Self-edit. Stick to the point. Answer the question first, as Jfed mentioned, then IF IT MATCHES, add you own experience BRIEFLY. ie "I also had a geriatric pregancy at 36 and it turned out fine!". or actually upon re-reading "I didn't have a geriatric pregnancy at all but I know that health outcomes and financial statuses are correlated so maybe take that into consideration too".
posted by bquarters at 9:47 PM on September 17, 2012 [1 favorite]


These are not "guesses" (a description used by a mod). These are things I know to be true

Again, I think this is a place where structure is betraying you. You started your post with a bunch of anecdotal stuff about yourself and your son, then you went on to what people on a message board share about their experience of having the same disorder you have been diagnosed with.

Then you go to some specific sociocultural findings, which you don't cite sources for, and only then do you really get to the answer to the question. I have no doubt that there are quite a few studies that have found that parental education, income, and involvement are more important than young parental age in predicting good health outcomes for infants--I'm pretty sure I remember reading some of those studies myself. But you moved from personal experience to the broader picture in a way that wasn't particularly easy (for me, at least, and perhaps for the mods as well) to follow.
posted by Sidhedevil at 9:51 PM on September 17, 2012 [1 favorite]


While rigorous editing might help similar answers avoid deletion in the future, it might be fair to say that your posting history is probably working against you here. I think a lot of people perceive this answer as typical of the answers you provide: long on personal and short on information.

So it's against that background that your answer is considered, I think. Posters who have not made dozens of similar answers in recent months may not have had their answer deleted. But not all, or even the majority, of your answers are like this. So maybe an easy way to keep this in check is to ask yourself whether the answer is more than, say, 1 paragraph, or more than 8 sentences, or more than 150 words or something. If it is, see if it can be shortened.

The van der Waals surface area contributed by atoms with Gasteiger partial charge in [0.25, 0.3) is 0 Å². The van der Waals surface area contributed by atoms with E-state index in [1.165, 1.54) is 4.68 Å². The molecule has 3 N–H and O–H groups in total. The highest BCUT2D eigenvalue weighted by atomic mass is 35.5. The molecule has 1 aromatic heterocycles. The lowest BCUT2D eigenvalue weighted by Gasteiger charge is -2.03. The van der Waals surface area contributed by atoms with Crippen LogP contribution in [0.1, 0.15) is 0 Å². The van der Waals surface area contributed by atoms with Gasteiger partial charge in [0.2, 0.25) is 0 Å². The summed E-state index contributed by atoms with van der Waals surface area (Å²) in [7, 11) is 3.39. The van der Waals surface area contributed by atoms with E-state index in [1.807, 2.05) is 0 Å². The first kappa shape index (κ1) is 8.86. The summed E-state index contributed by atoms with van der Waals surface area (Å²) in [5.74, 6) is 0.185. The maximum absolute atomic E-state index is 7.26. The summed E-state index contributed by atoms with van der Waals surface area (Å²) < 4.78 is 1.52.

posted by MoonOrb at 10:02 PM on September 17, 2012 [1 favorite]


Okay, not really my point at all. Let me take another stab at this and then I think I will sleep:


The ability to label, classify, etc. can really scare people, often in a way that misses the big picture. The information age has really exploded our ability to do that. For example, I was diagnosed late in life with a genetic disorder (aka "birth defect"). My oldest son, born in my early twenties, has the same thing. He was also diagnosed relatively late in life. This is a newish diagnosis. In other words, it kind of didn't exist when my mom was having me, or even when I was having kids. Having a diagnosis has been really helpful. But not having one meant I never worried about such things when I was making reproductive decisions. Ignorance was bliss in that regard.

Living with a genetic disorder and getting healthier in recent years has highlighted for me the other side of the equation, one which I think you are kind of overlooking here. There is a strong correlation between adequate income and good health outcomes, even for people with very serious birth defects. There is an even stronger correlation between education level and health outcomes. For example, higher education more strongly correlates to lower rates of smoking than does higher income.

I am not dismissing the risk of health issues inherent in a "geriatric pregnancy". But I am saying that health outcomes are not simply random number generator events. Diet, exercise, parental care, income, education and other things all play a role. I would guess that a child with a moderate birth defect and two well educated, caring parents with adequate income probably will have overall better quality of life than a "perfectly healthy" baby born to an unwed teen high school dropout on welfare.

So, in addition to looking for bleak and discouraging statistics concerning advanced age and birth defects, I would encourage you to also look for statistics on child welfare outcomes by income, education levels of the parents, and two parent vs. one parent households. Generally speaking, children fare better in two parent middle class homes than in other situations. (This cuts both ways: One study indicated there was as much drug abuse and child neglect in upper class neighorhoods as in the ghetto. Middle class families have generally made a long list of choices to put family first, which includes making sure there is adequate income but also includes not valuing career or money over family.)